Sugar and Spice: The jolly Bruno (Dany Boon, left) and a prickly François (Daniel Auteuil) conduct lessons on the art of likeability in 'My Best Friend.'
Friends in Need
A self-centered antique dealer and a Monsieur Know-It-All pal around in 'My Best Friend'
By Richard von Busack
We all need escapes from escapism. Seeing Patrice Leconte's filmic discourses—his arguments and counterarguments on the nature of love and the art of living—one comes out with brain stimulated instead of benumbed.
We don't get anything like the bulk of Leconte's work in America; his biggest commercial success would seem to be Les Bronzes, a trilogy of comedies about the badly behaved bourgeoisie on the beaches and on the ski slopes. I yearned to see Leconte's Ridicule again while trying to stay awake during Moliere ... just as I squirmed through Besson's deplorable Angela, wanting another date with Leconte's Girl on the Bridge.
Most of the Leconte films we get could be called buddy films. Take Man on the Train, for instance. There, the director unveiled a series of epigram-spiced contrasts between the life of meditation and a life of action, between aristocratic languor and working class vigor and, ultimately, between France and America. How can a really French director work with America breathing down his neck?
My Best Friend is another buddy movie, of sorts. At the exterior of a taxi drivers' cafe, accordion music draws the camera inside. But the music that lures us turns out to be canned, coming from a tape deck. Inside, at a table, Bruno (Dany Boon) is lunching with his fellow cabbies. Bruno—a simple, open-faced, guileless man—has one goal in life: to be a TV game show contestant. Unfortunately, his nerves always fail him, and he perspires and stutters his way out of the audition. He lavishes his overflowing fountain of trivia on his passengers. They tolerate him because it's fun, in five-minute doses, to listen to someone discoursing on the origin of the word mayonnaise or whence the French slang term "Savoyards" for the delivery-van men.
Across town is another hard-to-fit man, a wealthy antique dealer called François (Daniel Auteuil). His techniques rival those of the ultimate antique-peddling scoundrel, Mr. Boggis in "Parson's Pleasure" by Roald Dahl. François even seals a deal with a widow in the reception line at a funeral. But something snaps in François during an auction when a valuable antiquity comes up. It's a large Grecian vase, decorated with figures of Patrocles and Achilles, dedicated by a grieving Athenian to the memory of a friend. Despite the warnings of his sleek business partner Catherine (Julie Gayet), François pays 200,000 euros for the vase.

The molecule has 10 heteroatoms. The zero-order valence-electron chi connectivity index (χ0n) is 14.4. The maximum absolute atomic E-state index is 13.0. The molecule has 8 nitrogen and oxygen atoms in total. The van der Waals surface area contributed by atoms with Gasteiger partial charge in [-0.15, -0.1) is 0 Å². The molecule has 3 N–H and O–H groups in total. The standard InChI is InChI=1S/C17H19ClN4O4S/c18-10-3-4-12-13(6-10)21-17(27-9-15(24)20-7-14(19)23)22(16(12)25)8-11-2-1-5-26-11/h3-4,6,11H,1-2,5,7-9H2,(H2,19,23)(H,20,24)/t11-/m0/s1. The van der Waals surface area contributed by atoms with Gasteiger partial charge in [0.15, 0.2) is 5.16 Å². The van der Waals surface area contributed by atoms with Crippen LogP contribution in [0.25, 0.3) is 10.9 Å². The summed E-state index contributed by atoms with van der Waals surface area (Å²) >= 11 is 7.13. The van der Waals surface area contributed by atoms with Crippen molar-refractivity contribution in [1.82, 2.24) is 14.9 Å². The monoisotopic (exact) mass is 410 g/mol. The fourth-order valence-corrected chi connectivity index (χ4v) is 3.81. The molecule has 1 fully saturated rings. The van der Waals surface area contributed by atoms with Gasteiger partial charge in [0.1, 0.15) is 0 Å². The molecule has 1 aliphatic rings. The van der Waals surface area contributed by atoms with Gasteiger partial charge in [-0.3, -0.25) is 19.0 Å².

Insulted at being ignored, but not showing it outwardly, Catherine calls François out during a dinner with his colleagues. She claims that François has no friends, only acquaintances. Everyone at the table agrees that it's true. And she bets him that he can't produce a best friend within the course of a week. The prize of the wager is the Greek vase.
Forced to realize that Catherine is right, the dealer studies friendship as if he had a test quiz on it. And then Bruno the friendly taxi driver turns up, ready to tutor him on the art of being sympathique.
Auteuil, with his foreshortened chin and furrowed brow, is one of France's driest comedians. It's a little hard to imagine him as a man without friends, perhaps; he's often covert, but he's never really remote. This is a case of the film's quality being all in the form, rather the concept. This middling idea was already better used as the source of a very good Simpsons episode. The plot's predictability makes this lesser Leconte, as well as the leisurely ending involving the French version of Who Wants to Be a Millionaire?
What My Best Friend loses in originality it makes up in craft and precision. Leconte gives up sharp sketches of François' daughter Louise, whose anger at her selfish, oblivious dad has faded into fatigued contempt. A very sultry Julie Durand gives us a full character in just a few scenes. Gayet's smothered disappointment with François is easy to believe—more so than a bet as contrived as a bit in classical theater.
The image of the antique vase, as a symbol of lasting friendship, sticks with you. There's something haunting about the idea of eternity rebuking a contemporary moment of selfishness. Such a symbol doesn't come up that often in the movies—one of the best instances is the typically self-absorbed George Sanders being moved to sorrow by the plaster casts of the embracing dead of Pompeii in Voyage to Italy.
While he's too sharp to be narcotized by nostalgia, Leconte makes My Best Friend a gentle urging to remember that there was such a world once: a world when one had more time for leisure and conversation, for making friends instead of making money.
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